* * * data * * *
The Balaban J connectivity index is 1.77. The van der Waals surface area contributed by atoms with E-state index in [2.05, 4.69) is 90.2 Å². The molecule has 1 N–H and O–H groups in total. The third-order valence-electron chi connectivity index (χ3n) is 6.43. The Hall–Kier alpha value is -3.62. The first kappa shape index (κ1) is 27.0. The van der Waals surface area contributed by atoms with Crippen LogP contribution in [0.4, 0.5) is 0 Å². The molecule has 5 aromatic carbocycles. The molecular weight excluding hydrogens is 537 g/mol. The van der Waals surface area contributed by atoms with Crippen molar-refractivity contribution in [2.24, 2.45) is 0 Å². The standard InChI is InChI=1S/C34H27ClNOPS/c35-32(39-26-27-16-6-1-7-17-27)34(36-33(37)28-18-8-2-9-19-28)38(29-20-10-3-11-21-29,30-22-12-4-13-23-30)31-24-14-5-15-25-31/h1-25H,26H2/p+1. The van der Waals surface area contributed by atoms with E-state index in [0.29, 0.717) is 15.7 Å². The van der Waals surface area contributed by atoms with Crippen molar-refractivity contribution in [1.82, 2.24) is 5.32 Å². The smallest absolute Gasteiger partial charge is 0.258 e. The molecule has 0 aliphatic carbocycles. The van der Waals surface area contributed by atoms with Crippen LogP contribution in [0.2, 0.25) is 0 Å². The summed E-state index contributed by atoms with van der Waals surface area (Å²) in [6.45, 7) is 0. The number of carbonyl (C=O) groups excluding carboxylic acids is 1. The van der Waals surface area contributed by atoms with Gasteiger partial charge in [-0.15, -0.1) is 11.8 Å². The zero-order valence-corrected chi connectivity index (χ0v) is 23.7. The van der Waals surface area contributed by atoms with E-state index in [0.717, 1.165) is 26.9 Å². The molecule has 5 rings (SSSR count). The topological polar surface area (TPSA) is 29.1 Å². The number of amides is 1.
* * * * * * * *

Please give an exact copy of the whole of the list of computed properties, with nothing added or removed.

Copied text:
The Balaban J connectivity index is 1.77. The van der Waals surface area contributed by atoms with E-state index in [2.05, 4.69) is 90.2 Å². The molecule has 1 N–H and O–H groups in total. The third-order valence-electron chi connectivity index (χ3n) is 6.43. The Hall–Kier alpha value is -3.62. The first kappa shape index (κ1) is 27.0. The van der Waals surface area contributed by atoms with Crippen LogP contribution in [0.4, 0.5) is 0 Å². The molecule has 5 aromatic carbocycles. The molecular weight excluding hydrogens is 537 g/mol. The van der Waals surface area contributed by atoms with Crippen molar-refractivity contribution in [2.24, 2.45) is 0 Å². The standard InChI is InChI=1S/C34H27ClNOPS/c35-32(39-26-27-16-6-1-7-17-27)34(36-33(37)28-18-8-2-9-19-28)38(29-20-10-3-11-21-29,30-22-12-4-13-23-30)31-24-14-5-15-25-31/h1-25H,26H2/p+1. The van der Waals surface area contributed by atoms with E-state index in [0.29, 0.717) is 15.7 Å². The van der Waals surface area contributed by atoms with Crippen molar-refractivity contribution in [1.82, 2.24) is 5.32 Å². The smallest absolute Gasteiger partial charge is 0.258 e. The molecule has 0 aliphatic carbocycles. The van der Waals surface area contributed by atoms with Crippen LogP contribution in [0.2, 0.25) is 0 Å². The summed E-state index contributed by atoms with van der Waals surface area (Å²) in [6.45, 7) is 0. The number of carbonyl (C=O) groups excluding carboxylic acids is 1. The van der Waals surface area contributed by atoms with Gasteiger partial charge in [-0.15, -0.1) is 11.8 Å². The zero-order valence-corrected chi connectivity index (χ0v) is 23.7. The van der Waals surface area contributed by atoms with E-state index in [0.717, 1.165) is 26.9 Å². The molecule has 5 rings (SSSR count). The topological polar surface area (TPSA) is 29.1 Å². The number of amides is 1.